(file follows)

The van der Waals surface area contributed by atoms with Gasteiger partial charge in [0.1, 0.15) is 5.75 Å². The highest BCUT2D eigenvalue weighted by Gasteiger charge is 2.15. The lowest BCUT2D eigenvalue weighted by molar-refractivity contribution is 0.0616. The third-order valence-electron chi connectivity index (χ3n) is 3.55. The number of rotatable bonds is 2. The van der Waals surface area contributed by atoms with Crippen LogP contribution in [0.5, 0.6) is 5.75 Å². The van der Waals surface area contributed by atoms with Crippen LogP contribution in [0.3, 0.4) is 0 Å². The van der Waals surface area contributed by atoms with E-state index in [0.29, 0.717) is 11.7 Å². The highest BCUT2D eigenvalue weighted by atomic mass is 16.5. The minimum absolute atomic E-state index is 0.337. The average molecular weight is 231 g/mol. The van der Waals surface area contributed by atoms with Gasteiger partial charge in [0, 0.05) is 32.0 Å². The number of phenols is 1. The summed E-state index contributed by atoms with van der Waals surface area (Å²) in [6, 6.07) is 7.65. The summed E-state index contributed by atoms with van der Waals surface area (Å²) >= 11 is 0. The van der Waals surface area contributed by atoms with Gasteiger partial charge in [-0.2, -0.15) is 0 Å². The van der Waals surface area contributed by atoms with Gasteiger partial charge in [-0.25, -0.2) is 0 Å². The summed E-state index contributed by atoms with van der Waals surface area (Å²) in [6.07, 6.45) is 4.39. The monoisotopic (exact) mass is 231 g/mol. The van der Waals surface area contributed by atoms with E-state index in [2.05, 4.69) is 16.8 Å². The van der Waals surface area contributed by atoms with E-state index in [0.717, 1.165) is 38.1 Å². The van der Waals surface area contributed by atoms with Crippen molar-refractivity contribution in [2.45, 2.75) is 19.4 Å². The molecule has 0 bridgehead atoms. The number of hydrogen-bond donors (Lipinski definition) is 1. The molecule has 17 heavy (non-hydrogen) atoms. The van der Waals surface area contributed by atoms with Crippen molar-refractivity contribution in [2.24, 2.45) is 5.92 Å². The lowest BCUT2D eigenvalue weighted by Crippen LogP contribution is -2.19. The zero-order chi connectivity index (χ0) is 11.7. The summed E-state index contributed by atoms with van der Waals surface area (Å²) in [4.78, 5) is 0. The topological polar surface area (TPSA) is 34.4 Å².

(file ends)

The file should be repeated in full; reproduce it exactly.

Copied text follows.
The van der Waals surface area contributed by atoms with Gasteiger partial charge in [0.1, 0.15) is 5.75 Å². The highest BCUT2D eigenvalue weighted by Gasteiger charge is 2.15. The lowest BCUT2D eigenvalue weighted by molar-refractivity contribution is 0.0616. The third-order valence-electron chi connectivity index (χ3n) is 3.55. The number of rotatable bonds is 2. The van der Waals surface area contributed by atoms with Crippen LogP contribution in [0.5, 0.6) is 5.75 Å². The van der Waals surface area contributed by atoms with Crippen LogP contribution in [0.3, 0.4) is 0 Å². The van der Waals surface area contributed by atoms with E-state index in [0.29, 0.717) is 11.7 Å². The highest BCUT2D eigenvalue weighted by atomic mass is 16.5. The minimum absolute atomic E-state index is 0.337. The average molecular weight is 231 g/mol. The van der Waals surface area contributed by atoms with Gasteiger partial charge in [0, 0.05) is 32.0 Å². The number of phenols is 1. The summed E-state index contributed by atoms with van der Waals surface area (Å²) in [6, 6.07) is 7.65. The summed E-state index contributed by atoms with van der Waals surface area (Å²) >= 11 is 0. The van der Waals surface area contributed by atoms with Gasteiger partial charge in [-0.2, -0.15) is 0 Å². The van der Waals surface area contributed by atoms with Gasteiger partial charge in [-0.25, -0.2) is 0 Å². The summed E-state index contributed by atoms with van der Waals surface area (Å²) in [6.07, 6.45) is 4.39. The monoisotopic (exact) mass is 231 g/mol. The van der Waals surface area contributed by atoms with E-state index in [2.05, 4.69) is 16.8 Å². The van der Waals surface area contributed by atoms with E-state index in [0.717, 1.165) is 38.1 Å². The van der Waals surface area contributed by atoms with Crippen molar-refractivity contribution in [2.45, 2.75) is 19.4 Å². The molecule has 0 bridgehead atoms. The number of hydrogen-bond donors (Lipinski definition) is 1. The molecule has 17 heavy (non-hydrogen) atoms. The van der Waals surface area contributed by atoms with Crippen molar-refractivity contribution in [2.24, 2.45) is 5.92 Å². The lowest BCUT2D eigenvalue weighted by Crippen LogP contribution is -2.19. The zero-order chi connectivity index (χ0) is 11.7. The summed E-state index contributed by atoms with van der Waals surface area (Å²) in [4.78, 5) is 0. The topological polar surface area (TPSA) is 34.4 Å².